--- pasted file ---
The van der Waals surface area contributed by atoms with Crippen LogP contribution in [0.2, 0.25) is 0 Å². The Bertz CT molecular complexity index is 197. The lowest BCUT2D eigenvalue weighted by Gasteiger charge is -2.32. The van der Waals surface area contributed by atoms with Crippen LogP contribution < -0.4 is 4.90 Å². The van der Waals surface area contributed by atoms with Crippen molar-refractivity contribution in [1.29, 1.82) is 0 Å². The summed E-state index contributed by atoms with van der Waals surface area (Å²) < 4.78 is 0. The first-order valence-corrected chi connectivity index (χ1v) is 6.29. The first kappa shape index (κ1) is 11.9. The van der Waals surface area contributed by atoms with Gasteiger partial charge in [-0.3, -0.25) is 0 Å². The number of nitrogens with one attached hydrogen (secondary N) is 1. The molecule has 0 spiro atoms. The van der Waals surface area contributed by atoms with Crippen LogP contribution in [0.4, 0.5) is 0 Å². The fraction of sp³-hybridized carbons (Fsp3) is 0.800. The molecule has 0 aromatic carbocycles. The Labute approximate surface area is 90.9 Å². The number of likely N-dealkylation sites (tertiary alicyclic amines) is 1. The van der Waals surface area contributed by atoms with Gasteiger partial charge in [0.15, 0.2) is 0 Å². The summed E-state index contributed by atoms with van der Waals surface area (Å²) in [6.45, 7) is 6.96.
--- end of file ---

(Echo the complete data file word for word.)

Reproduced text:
The van der Waals surface area contributed by atoms with Crippen LogP contribution in [0.2, 0.25) is 0 Å². The Bertz CT molecular complexity index is 197. The lowest BCUT2D eigenvalue weighted by Gasteiger charge is -2.32. The van der Waals surface area contributed by atoms with Crippen LogP contribution < -0.4 is 4.90 Å². The van der Waals surface area contributed by atoms with Crippen molar-refractivity contribution in [1.29, 1.82) is 0 Å². The summed E-state index contributed by atoms with van der Waals surface area (Å²) < 4.78 is 0. The first-order valence-corrected chi connectivity index (χ1v) is 6.29. The first kappa shape index (κ1) is 11.9. The van der Waals surface area contributed by atoms with Gasteiger partial charge in [-0.3, -0.25) is 0 Å². The number of nitrogens with one attached hydrogen (secondary N) is 1. The molecule has 0 spiro atoms. The van der Waals surface area contributed by atoms with Crippen LogP contribution in [0.4, 0.5) is 0 Å². The fraction of sp³-hybridized carbons (Fsp3) is 0.800. The molecule has 0 aromatic carbocycles. The Labute approximate surface area is 90.9 Å². The number of likely N-dealkylation sites (tertiary alicyclic amines) is 1. The van der Waals surface area contributed by atoms with Gasteiger partial charge in [0.15, 0.2) is 0 Å². The summed E-state index contributed by atoms with van der Waals surface area (Å²) in [6.45, 7) is 6.96.